Steve Rattner is right that the baby boom generation failed millennials, but he has the reason wrong. He argues that we failed the millennials because they may have to pay higher taxes to support our and their Social Security and Medicare.

It's hard to see the story here. We baby boomers have to pay much more in Social Security and Medicare taxes than did our parents and grandparents. Did they do us some horrible injustice? We do enjoy higher living standards and longer life spans, so what's the injustice if we pay another 2-3 percentage points of our wages in taxes? If there is some moral wrong here, it's difficult to see.

On the other hand there is the real problem that most millennials are not seeing real wage gains. This has nothing to with Social Security, it has to do with the fact that baby boomers let incompetent Wall Street types run the economy for their own benefit. This crew gave us the stock bubble in the 1990s and the housing bubble in the last decade. They also have given us an over-valued dollar. This creates a trade deficit that makes it virtually impossible to get to full employment without bubbles.

The net effect of the Wall Streeters policies has been the weak labor market of the last 14 years, which along with other policies has led to the bulk of the gains from economic growth going to the top one percent. Baby boomers should apologize for this upward redistribution, but the burden of Social Security is a molehill by comparison. If so much money was not being redistributed upward, real wages would be rising by 1.5-2.0 percent annually, taking 5-10 percent of these wage gains to cover the cost of longer retirements would not pose any obvious problems.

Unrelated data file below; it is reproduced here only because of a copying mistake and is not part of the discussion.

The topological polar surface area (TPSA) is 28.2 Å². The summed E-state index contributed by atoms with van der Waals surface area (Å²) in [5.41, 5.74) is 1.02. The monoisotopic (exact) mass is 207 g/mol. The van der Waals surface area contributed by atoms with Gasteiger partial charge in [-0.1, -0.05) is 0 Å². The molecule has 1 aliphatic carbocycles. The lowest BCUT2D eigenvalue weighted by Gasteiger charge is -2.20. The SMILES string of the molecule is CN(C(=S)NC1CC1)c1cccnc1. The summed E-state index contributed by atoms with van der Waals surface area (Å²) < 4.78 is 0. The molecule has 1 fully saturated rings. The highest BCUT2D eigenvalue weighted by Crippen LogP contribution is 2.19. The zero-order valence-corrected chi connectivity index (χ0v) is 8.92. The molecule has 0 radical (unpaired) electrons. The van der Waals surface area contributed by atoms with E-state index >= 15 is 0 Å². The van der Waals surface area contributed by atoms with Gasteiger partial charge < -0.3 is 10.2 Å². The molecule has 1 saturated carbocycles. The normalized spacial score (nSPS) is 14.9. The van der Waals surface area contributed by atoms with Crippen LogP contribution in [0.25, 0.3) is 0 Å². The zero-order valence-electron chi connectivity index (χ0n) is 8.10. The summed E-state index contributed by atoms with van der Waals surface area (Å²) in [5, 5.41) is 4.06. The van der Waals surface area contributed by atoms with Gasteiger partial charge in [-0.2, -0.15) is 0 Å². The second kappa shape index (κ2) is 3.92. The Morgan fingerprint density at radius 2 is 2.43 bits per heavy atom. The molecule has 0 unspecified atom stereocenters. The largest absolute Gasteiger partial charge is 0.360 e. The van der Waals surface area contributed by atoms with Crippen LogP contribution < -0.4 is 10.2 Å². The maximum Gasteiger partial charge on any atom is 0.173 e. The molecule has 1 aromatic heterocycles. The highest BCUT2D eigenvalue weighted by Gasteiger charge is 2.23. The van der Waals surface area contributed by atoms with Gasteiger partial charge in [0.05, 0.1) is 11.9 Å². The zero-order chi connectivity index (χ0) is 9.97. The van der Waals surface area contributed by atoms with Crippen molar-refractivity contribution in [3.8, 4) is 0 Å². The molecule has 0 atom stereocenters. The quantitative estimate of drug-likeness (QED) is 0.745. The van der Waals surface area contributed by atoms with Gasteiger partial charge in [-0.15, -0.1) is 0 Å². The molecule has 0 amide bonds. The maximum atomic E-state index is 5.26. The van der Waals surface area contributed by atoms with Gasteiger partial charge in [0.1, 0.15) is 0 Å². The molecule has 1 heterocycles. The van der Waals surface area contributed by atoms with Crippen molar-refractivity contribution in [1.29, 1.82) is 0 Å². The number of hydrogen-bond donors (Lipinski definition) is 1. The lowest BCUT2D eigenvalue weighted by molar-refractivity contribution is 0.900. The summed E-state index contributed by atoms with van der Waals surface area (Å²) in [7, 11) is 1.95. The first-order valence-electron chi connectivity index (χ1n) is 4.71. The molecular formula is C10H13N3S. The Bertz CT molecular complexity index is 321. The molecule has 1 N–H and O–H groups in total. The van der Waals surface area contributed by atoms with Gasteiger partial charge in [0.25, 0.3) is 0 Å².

Addendum

I should have also pointed out that Rattner repeats the nonsense claim that Social Security could save any substantial amount of money by taking away benefits from wealthy seniors. If we define "wealthy" to be a non-Social Security income of $80,000 per person (less than half the cutoff for "wealthy" when President Obama raised taxes in 2013), the program could save just over 1 percent of its spending by phasing out benefits for higher income individuals. While it is possible to get lots of money by taxing rich people, it is not possible to get much money by taking away their Social Security since they don't get much more than the rest of us. Rattner's plan can only save much money for the program if he wants to take away benefits from middle income people.